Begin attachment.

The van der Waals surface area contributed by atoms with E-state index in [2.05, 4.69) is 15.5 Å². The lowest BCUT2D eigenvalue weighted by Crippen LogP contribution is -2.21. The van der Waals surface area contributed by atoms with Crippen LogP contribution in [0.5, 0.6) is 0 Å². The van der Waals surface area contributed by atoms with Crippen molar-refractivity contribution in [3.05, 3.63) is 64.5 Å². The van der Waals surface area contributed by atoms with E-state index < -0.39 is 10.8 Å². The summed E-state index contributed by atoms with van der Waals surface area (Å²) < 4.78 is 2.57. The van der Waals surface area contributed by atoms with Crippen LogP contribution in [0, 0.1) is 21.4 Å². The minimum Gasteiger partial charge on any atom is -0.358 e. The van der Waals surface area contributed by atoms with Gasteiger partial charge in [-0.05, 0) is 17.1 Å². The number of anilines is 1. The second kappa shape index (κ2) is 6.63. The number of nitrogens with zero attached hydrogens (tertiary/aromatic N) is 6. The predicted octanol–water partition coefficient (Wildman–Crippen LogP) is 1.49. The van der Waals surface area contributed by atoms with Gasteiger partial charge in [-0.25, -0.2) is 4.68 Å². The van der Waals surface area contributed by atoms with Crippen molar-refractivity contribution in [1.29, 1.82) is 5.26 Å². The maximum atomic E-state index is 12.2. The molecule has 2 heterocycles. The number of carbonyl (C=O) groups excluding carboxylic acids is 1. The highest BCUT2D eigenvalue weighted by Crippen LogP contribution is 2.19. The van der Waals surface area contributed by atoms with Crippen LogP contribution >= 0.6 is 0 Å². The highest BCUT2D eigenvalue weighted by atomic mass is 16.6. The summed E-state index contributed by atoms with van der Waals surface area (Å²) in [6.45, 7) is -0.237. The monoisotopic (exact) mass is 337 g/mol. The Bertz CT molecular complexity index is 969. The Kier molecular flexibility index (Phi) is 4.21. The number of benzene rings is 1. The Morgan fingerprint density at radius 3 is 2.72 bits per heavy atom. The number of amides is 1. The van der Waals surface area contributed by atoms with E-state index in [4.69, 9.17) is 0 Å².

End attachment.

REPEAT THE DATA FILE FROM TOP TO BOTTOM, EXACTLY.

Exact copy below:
The van der Waals surface area contributed by atoms with E-state index in [2.05, 4.69) is 15.5 Å². The lowest BCUT2D eigenvalue weighted by Crippen LogP contribution is -2.21. The van der Waals surface area contributed by atoms with Crippen LogP contribution in [0.5, 0.6) is 0 Å². The van der Waals surface area contributed by atoms with Crippen molar-refractivity contribution in [3.05, 3.63) is 64.5 Å². The van der Waals surface area contributed by atoms with E-state index < -0.39 is 10.8 Å². The summed E-state index contributed by atoms with van der Waals surface area (Å²) < 4.78 is 2.57. The van der Waals surface area contributed by atoms with Crippen LogP contribution in [0, 0.1) is 21.4 Å². The minimum Gasteiger partial charge on any atom is -0.358 e. The van der Waals surface area contributed by atoms with Gasteiger partial charge in [-0.05, 0) is 17.1 Å². The number of anilines is 1. The second kappa shape index (κ2) is 6.63. The number of nitrogens with zero attached hydrogens (tertiary/aromatic N) is 6. The predicted octanol–water partition coefficient (Wildman–Crippen LogP) is 1.49. The van der Waals surface area contributed by atoms with Gasteiger partial charge in [-0.25, -0.2) is 4.68 Å². The van der Waals surface area contributed by atoms with Crippen molar-refractivity contribution in [1.29, 1.82) is 5.26 Å². The maximum atomic E-state index is 12.2. The molecule has 2 heterocycles. The number of carbonyl (C=O) groups excluding carboxylic acids is 1. The highest BCUT2D eigenvalue weighted by Crippen LogP contribution is 2.19. The van der Waals surface area contributed by atoms with Crippen LogP contribution >= 0.6 is 0 Å². The highest BCUT2D eigenvalue weighted by atomic mass is 16.6. The summed E-state index contributed by atoms with van der Waals surface area (Å²) in [6.45, 7) is -0.237. The monoisotopic (exact) mass is 337 g/mol. The Bertz CT molecular complexity index is 969. The Kier molecular flexibility index (Phi) is 4.21. The number of benzene rings is 1. The Morgan fingerprint density at radius 3 is 2.72 bits per heavy atom. The number of amides is 1. The van der Waals surface area contributed by atoms with E-state index in [4.69, 9.17) is 0 Å².